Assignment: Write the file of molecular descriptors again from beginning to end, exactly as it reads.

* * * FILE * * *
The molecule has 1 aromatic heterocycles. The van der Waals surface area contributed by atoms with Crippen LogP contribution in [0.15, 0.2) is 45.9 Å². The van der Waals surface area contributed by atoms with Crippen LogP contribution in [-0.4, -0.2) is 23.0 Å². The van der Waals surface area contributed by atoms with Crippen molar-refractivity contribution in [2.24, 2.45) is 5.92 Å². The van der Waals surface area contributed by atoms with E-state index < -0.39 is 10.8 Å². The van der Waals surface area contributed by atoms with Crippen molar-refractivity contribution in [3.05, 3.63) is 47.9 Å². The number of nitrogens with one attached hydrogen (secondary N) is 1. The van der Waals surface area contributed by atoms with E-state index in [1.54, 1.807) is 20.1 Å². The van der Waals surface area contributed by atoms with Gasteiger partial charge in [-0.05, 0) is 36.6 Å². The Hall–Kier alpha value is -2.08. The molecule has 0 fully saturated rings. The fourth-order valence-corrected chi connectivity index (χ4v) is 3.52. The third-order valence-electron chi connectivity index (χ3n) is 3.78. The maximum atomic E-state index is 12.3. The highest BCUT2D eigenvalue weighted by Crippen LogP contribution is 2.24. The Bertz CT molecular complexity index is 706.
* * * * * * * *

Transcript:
The molecule has 1 aromatic heterocycles. The van der Waals surface area contributed by atoms with Crippen LogP contribution in [0.15, 0.2) is 45.9 Å². The van der Waals surface area contributed by atoms with Crippen LogP contribution in [-0.4, -0.2) is 23.0 Å². The van der Waals surface area contributed by atoms with Crippen molar-refractivity contribution in [2.24, 2.45) is 5.92 Å². The van der Waals surface area contributed by atoms with E-state index < -0.39 is 10.8 Å². The van der Waals surface area contributed by atoms with Crippen molar-refractivity contribution in [3.05, 3.63) is 47.9 Å². The number of nitrogens with one attached hydrogen (secondary N) is 1. The van der Waals surface area contributed by atoms with E-state index in [1.54, 1.807) is 20.1 Å². The van der Waals surface area contributed by atoms with Gasteiger partial charge in [-0.05, 0) is 36.6 Å². The Hall–Kier alpha value is -2.08. The molecule has 0 fully saturated rings. The fourth-order valence-corrected chi connectivity index (χ4v) is 3.52. The third-order valence-electron chi connectivity index (χ3n) is 3.78. The maximum atomic E-state index is 12.3. The highest BCUT2D eigenvalue weighted by Crippen LogP contribution is 2.24. The Bertz CT molecular complexity index is 706.